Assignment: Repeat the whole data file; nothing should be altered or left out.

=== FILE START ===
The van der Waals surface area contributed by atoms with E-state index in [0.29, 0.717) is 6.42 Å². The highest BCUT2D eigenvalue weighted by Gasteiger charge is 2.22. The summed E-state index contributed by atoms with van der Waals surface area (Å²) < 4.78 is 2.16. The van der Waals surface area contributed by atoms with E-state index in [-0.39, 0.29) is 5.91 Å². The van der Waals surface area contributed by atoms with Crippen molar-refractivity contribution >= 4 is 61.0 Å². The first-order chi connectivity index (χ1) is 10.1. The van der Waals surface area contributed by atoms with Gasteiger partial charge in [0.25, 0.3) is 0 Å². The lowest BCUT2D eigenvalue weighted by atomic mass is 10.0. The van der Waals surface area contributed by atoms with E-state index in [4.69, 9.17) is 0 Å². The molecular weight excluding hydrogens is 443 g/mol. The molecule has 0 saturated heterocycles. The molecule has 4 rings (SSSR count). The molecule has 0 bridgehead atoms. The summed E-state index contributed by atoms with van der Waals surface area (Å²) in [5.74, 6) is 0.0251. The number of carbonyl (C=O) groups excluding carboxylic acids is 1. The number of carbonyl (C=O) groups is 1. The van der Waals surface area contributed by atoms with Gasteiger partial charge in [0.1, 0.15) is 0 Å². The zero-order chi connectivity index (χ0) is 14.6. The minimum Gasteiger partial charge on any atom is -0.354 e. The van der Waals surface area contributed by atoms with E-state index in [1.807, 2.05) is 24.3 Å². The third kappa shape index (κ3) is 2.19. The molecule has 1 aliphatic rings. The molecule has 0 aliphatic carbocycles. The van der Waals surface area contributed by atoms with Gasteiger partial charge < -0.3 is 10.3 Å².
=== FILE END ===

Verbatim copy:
The van der Waals surface area contributed by atoms with E-state index in [0.29, 0.717) is 6.42 Å². The highest BCUT2D eigenvalue weighted by Gasteiger charge is 2.22. The summed E-state index contributed by atoms with van der Waals surface area (Å²) < 4.78 is 2.16. The van der Waals surface area contributed by atoms with E-state index in [-0.39, 0.29) is 5.91 Å². The van der Waals surface area contributed by atoms with Crippen molar-refractivity contribution >= 4 is 61.0 Å². The first-order chi connectivity index (χ1) is 10.1. The van der Waals surface area contributed by atoms with Gasteiger partial charge in [0.25, 0.3) is 0 Å². The lowest BCUT2D eigenvalue weighted by atomic mass is 10.0. The van der Waals surface area contributed by atoms with E-state index in [4.69, 9.17) is 0 Å². The molecular weight excluding hydrogens is 443 g/mol. The molecule has 0 saturated heterocycles. The molecule has 4 rings (SSSR count). The molecule has 0 bridgehead atoms. The summed E-state index contributed by atoms with van der Waals surface area (Å²) in [5.74, 6) is 0.0251. The number of carbonyl (C=O) groups excluding carboxylic acids is 1. The number of carbonyl (C=O) groups is 1. The van der Waals surface area contributed by atoms with Gasteiger partial charge in [0.1, 0.15) is 0 Å². The zero-order chi connectivity index (χ0) is 14.6. The minimum Gasteiger partial charge on any atom is -0.354 e. The van der Waals surface area contributed by atoms with E-state index in [1.807, 2.05) is 24.3 Å². The third kappa shape index (κ3) is 2.19. The molecule has 1 aliphatic rings. The molecule has 0 aliphatic carbocycles. The van der Waals surface area contributed by atoms with Gasteiger partial charge < -0.3 is 10.3 Å².